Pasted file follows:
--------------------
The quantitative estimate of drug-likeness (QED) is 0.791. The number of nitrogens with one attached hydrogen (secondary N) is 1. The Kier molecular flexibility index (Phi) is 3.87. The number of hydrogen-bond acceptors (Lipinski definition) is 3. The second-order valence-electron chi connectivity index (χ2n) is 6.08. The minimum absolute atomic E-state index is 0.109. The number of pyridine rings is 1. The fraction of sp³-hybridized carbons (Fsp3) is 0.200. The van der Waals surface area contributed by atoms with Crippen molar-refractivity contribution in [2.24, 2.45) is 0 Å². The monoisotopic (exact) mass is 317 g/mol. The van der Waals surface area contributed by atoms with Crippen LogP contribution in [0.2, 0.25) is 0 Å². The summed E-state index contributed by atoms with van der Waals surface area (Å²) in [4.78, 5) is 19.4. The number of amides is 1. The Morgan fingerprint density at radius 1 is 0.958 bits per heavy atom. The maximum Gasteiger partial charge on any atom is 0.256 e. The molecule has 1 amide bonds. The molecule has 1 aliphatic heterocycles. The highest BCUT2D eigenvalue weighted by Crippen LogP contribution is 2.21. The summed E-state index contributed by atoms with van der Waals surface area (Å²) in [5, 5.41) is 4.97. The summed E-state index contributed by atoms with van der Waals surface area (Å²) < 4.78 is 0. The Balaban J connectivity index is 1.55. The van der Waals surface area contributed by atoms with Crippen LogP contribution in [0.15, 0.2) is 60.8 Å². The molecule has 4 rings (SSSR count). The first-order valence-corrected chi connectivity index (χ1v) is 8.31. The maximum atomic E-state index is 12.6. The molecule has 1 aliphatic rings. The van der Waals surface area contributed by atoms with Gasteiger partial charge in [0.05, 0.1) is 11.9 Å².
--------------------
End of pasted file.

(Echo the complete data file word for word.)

The quantitative estimate of drug-likeness (QED) is 0.791. The number of nitrogens with one attached hydrogen (secondary N) is 1. The Kier molecular flexibility index (Phi) is 3.87. The number of hydrogen-bond acceptors (Lipinski definition) is 3. The second-order valence-electron chi connectivity index (χ2n) is 6.08. The minimum absolute atomic E-state index is 0.109. The number of pyridine rings is 1. The fraction of sp³-hybridized carbons (Fsp3) is 0.200. The van der Waals surface area contributed by atoms with Crippen molar-refractivity contribution in [2.24, 2.45) is 0 Å². The monoisotopic (exact) mass is 317 g/mol. The van der Waals surface area contributed by atoms with Crippen LogP contribution in [0.2, 0.25) is 0 Å². The summed E-state index contributed by atoms with van der Waals surface area (Å²) in [4.78, 5) is 19.4. The number of amides is 1. The Morgan fingerprint density at radius 1 is 0.958 bits per heavy atom. The maximum Gasteiger partial charge on any atom is 0.256 e. The molecule has 1 amide bonds. The molecule has 1 aliphatic heterocycles. The highest BCUT2D eigenvalue weighted by Crippen LogP contribution is 2.21. The summed E-state index contributed by atoms with van der Waals surface area (Å²) in [5, 5.41) is 4.97. The summed E-state index contributed by atoms with van der Waals surface area (Å²) < 4.78 is 0. The Balaban J connectivity index is 1.55. The van der Waals surface area contributed by atoms with Crippen LogP contribution in [0.15, 0.2) is 60.8 Å². The molecule has 4 rings (SSSR count). The first-order valence-corrected chi connectivity index (χ1v) is 8.31. The maximum atomic E-state index is 12.6. The molecule has 1 aliphatic rings. The van der Waals surface area contributed by atoms with Gasteiger partial charge in [0.05, 0.1) is 11.9 Å².